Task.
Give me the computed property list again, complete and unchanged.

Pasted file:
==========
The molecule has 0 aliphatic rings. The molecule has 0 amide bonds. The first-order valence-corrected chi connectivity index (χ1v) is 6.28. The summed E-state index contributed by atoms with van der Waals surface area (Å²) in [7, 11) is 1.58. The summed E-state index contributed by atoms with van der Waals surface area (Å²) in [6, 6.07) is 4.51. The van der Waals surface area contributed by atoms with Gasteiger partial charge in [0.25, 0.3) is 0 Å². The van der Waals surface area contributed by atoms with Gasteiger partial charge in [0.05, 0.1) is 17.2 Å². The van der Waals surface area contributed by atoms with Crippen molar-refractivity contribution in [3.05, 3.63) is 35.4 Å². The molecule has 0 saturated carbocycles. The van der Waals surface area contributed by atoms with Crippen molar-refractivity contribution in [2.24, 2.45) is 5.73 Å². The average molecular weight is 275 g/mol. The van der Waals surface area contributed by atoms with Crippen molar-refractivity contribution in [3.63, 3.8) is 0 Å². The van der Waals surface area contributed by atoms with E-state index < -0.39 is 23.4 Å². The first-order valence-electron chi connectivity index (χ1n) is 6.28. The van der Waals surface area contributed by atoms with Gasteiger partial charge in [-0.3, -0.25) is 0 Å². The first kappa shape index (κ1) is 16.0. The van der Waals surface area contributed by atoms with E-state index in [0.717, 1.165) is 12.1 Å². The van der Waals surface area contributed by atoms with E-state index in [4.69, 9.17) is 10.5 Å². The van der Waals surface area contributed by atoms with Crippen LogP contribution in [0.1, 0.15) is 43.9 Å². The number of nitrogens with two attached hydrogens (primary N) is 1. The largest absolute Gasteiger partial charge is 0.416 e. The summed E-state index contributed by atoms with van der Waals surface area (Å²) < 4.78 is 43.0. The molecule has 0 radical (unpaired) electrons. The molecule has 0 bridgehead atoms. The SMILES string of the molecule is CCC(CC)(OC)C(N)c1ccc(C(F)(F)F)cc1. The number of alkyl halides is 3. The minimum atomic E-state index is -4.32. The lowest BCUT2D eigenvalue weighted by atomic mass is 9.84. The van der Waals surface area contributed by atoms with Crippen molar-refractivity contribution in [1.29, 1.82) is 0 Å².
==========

The molecule has 0 aliphatic rings. The molecule has 0 amide bonds. The first-order valence-corrected chi connectivity index (χ1v) is 6.28. The summed E-state index contributed by atoms with van der Waals surface area (Å²) in [7, 11) is 1.58. The summed E-state index contributed by atoms with van der Waals surface area (Å²) in [6, 6.07) is 4.51. The van der Waals surface area contributed by atoms with Gasteiger partial charge in [0.25, 0.3) is 0 Å². The van der Waals surface area contributed by atoms with Gasteiger partial charge in [0.05, 0.1) is 17.2 Å². The van der Waals surface area contributed by atoms with Crippen molar-refractivity contribution in [3.05, 3.63) is 35.4 Å². The molecule has 0 saturated carbocycles. The van der Waals surface area contributed by atoms with Crippen molar-refractivity contribution in [2.24, 2.45) is 5.73 Å². The average molecular weight is 275 g/mol. The van der Waals surface area contributed by atoms with Crippen molar-refractivity contribution in [3.63, 3.8) is 0 Å². The van der Waals surface area contributed by atoms with E-state index < -0.39 is 23.4 Å². The first-order valence-electron chi connectivity index (χ1n) is 6.28. The van der Waals surface area contributed by atoms with Gasteiger partial charge in [-0.3, -0.25) is 0 Å². The first kappa shape index (κ1) is 16.0. The van der Waals surface area contributed by atoms with E-state index in [0.717, 1.165) is 12.1 Å². The van der Waals surface area contributed by atoms with E-state index in [4.69, 9.17) is 10.5 Å². The van der Waals surface area contributed by atoms with Crippen LogP contribution in [0.1, 0.15) is 43.9 Å². The number of nitrogens with two attached hydrogens (primary N) is 1. The largest absolute Gasteiger partial charge is 0.416 e. The summed E-state index contributed by atoms with van der Waals surface area (Å²) < 4.78 is 43.0. The molecule has 0 radical (unpaired) electrons. The molecule has 0 bridgehead atoms. The SMILES string of the molecule is CCC(CC)(OC)C(N)c1ccc(C(F)(F)F)cc1. The number of alkyl halides is 3. The minimum atomic E-state index is -4.32. The lowest BCUT2D eigenvalue weighted by atomic mass is 9.84. The van der Waals surface area contributed by atoms with Crippen molar-refractivity contribution in [1.29, 1.82) is 0 Å².